Most families have at least one character. You know, the one who occasionally does weird, funny stuff, just to get a laugh or attention. Think of the TV show, America’s Funniest Videos. The character in your home sets up pranks, makes funny faces, and enjoys the cohesiveness of family laughing together, even if they are laughing at/with him.
Eight-year-old Petey was the family jokester. Always finding stuff to get into or a prank to pull. He was a character for sure. Sometimes he would walk into the family room where others were watching TV. He’d move kind of slow, shuffling dramatically, with his stomach pooched out. He would get everybody’s attention and announce, “Look at me, I’m Big Pete.” When all were together, he and his dad would be referred to as Big Pete and Little Pete.
The darker side of being the family character has an unconscious purpose. In these cases, attention is drawn away from others in the family and to the character. It’s usually negative attention and its purpose is to get the family to focus away from anxious or problem-inducing behavior of others. The character’s effort is to save others in the family from dealing with important stuff.
Annie, at age 13, sulked about the house, rarely making eye contact with others, and seeming always to be in a bad mood. When approached, she was quick to say, “Go away,” or, “Leave me alone.” She stayed in her room a lot. Both parents were worried about her and didn’t know what to do.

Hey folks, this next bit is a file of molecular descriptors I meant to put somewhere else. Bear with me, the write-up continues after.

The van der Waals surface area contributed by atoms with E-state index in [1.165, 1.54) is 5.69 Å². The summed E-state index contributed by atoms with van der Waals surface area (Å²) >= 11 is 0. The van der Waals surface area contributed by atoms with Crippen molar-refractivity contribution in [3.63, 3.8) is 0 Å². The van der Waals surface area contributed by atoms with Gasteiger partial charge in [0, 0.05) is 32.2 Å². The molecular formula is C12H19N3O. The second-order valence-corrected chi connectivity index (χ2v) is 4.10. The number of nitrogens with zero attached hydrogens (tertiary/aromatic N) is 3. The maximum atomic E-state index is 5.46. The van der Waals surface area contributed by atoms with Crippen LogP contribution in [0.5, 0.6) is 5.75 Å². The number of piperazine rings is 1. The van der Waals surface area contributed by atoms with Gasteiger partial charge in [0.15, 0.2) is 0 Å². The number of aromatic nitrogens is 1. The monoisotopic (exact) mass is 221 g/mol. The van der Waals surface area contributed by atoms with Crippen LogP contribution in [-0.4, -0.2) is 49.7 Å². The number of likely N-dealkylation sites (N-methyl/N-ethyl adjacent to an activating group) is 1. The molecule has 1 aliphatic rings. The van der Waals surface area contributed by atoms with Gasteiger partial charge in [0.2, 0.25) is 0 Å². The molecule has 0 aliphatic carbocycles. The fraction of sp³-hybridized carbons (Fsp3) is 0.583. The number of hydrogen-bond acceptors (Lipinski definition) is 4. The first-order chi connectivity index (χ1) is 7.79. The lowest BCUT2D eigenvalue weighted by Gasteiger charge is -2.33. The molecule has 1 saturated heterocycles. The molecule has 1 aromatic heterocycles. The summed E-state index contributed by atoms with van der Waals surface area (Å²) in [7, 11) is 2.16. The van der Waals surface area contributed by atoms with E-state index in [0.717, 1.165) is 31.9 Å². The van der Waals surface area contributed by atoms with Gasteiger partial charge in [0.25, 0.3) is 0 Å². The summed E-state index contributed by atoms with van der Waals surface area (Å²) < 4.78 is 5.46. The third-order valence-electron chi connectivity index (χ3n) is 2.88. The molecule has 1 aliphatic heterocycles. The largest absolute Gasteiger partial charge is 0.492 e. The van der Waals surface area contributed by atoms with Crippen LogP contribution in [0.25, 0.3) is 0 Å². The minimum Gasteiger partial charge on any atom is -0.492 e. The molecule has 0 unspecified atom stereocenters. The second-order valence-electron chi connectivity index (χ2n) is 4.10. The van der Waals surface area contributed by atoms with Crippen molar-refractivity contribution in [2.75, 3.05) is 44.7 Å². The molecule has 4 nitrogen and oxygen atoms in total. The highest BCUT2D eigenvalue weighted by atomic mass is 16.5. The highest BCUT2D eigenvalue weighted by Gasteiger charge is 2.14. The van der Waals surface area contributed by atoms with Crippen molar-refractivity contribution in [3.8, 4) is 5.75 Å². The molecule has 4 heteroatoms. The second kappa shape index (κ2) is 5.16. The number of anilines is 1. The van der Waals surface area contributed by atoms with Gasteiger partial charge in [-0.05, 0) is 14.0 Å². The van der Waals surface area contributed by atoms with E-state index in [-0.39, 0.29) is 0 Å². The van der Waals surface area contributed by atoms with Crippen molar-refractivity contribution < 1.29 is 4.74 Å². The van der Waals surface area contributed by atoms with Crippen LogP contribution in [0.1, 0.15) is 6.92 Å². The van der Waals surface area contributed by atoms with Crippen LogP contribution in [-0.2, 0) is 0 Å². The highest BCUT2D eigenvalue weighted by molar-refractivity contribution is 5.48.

It was in family therapy that they realized that Annie had been distancing herself in fear of her dad leaving her mom and her mom drinking to drown her marital sorrows. When her folks began dealing with their problems, Annie became more involved in the family. Her folks had assured her that divorce was not on the table. Annie didn’t feel the need to be the darker attention-seeking character any more.
Being the character in your family and the parenting goal of building character with your kids are two very different things. With attention to problems and issues as they come up, parents want to also help their kids build character, that is, be a good person. Effective parenting involves launching your children into adulthood as independent, responsible, socially engaged adults. So, how do you do that?
First, help them learn independence and social engagement by giving them chores. Such mundane, age-appropriate activities as emptying the dishwasher, doing their own laundry, keeping their rooms clean have the added benefit of teaching them responsibility and helping them see their activities as a part of the family dynamic.
To get started and to check in as to how things are going, develop the routine of having weekly family meetings. Sunday afternoon is a good, check-in time when it is likely that everyone is available.
Another tool for character-building is using a large, dry-erase, monthly calendar. Hang it in the common area, kitchen or family room, with the marker close at hand. Being in your family means you are responsible for keeping your activities up to date on the calendar. This activity teaches your kids both responsibility, accountability, and also give them credit for compliance
Giving your children a monetary allowance and contracting for specific, involved jobs outside of their chores helps them build character. They learn negotiating skills, money management, as well as independence. They learn how to save for stuff they want and, if it fits with your values, how to tithe, contributing to the greater good of those less fortunate.
Finally, make time for family fun activities as well as for one-on-one activities with each of your kids. When you are involved this way, you are teaching how to be kind, emotionally intimate, and loving.
Character-building is a fundamental precept of effective parenting. If I’ve reinforced what you are already doing, great! If you are working on it, implement these ideas into your daily family life.